disinterested vs. uninterested

What is the difference between disinterested and uninterested?

In modern English, disinterested primarily means “impartial or free from bias,” while uninterested simply means “not interested or caring; indifferent.” For example:
  • “It is imperative to find jurors who are disinterested in the outcomes of the defendant or the plaintiff.”
  • “I’ve really become uninterested in video games in the last few years.”
These two terms are often used interchangeably (with disinterested being more common) because of the similarity in meaning between the prefixes “dis-” and “un-”, and because the specific usage of interested (“partial or biased”) is less common than the more general meaning of “caring or having an interest.”
Stricter grammarians decry using the two terms interchangeably, maintaining that they should only be used to express the separate meanings above (it is especially frowned upon to use uninterested to mean “impartial or unbiased”). In reality, the distinction has been eroded in recent years, and disinterested is very commonly used instead of uninterested. It’s also worth mentioning that the original meanings of these words were actually the opposite until the 1700s, so there is historical precedence in using the two words in both ways.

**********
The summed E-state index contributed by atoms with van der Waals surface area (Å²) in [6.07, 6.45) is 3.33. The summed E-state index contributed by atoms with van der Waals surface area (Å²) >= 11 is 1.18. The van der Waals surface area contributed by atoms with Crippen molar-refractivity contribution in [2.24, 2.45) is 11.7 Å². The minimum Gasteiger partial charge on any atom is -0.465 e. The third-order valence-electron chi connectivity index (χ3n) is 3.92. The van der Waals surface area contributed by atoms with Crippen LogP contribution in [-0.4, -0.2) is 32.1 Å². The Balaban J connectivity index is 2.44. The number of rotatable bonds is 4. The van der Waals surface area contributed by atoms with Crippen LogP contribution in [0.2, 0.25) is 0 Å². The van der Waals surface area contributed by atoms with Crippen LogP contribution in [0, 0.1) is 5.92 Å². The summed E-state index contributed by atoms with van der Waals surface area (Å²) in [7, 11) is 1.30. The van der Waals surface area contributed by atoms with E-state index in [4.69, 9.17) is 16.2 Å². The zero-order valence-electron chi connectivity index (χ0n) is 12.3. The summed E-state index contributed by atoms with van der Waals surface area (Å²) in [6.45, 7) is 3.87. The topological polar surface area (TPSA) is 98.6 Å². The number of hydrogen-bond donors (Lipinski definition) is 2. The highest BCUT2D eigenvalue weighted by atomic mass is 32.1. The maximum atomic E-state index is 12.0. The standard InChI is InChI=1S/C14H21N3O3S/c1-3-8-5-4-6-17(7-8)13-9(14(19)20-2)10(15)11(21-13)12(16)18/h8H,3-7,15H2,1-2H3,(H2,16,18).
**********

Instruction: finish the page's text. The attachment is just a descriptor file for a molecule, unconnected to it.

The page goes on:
However, especially in more formal writing, it is best to maintain the modern distinction in meaning between the two different terms, because it is always correct to do so.
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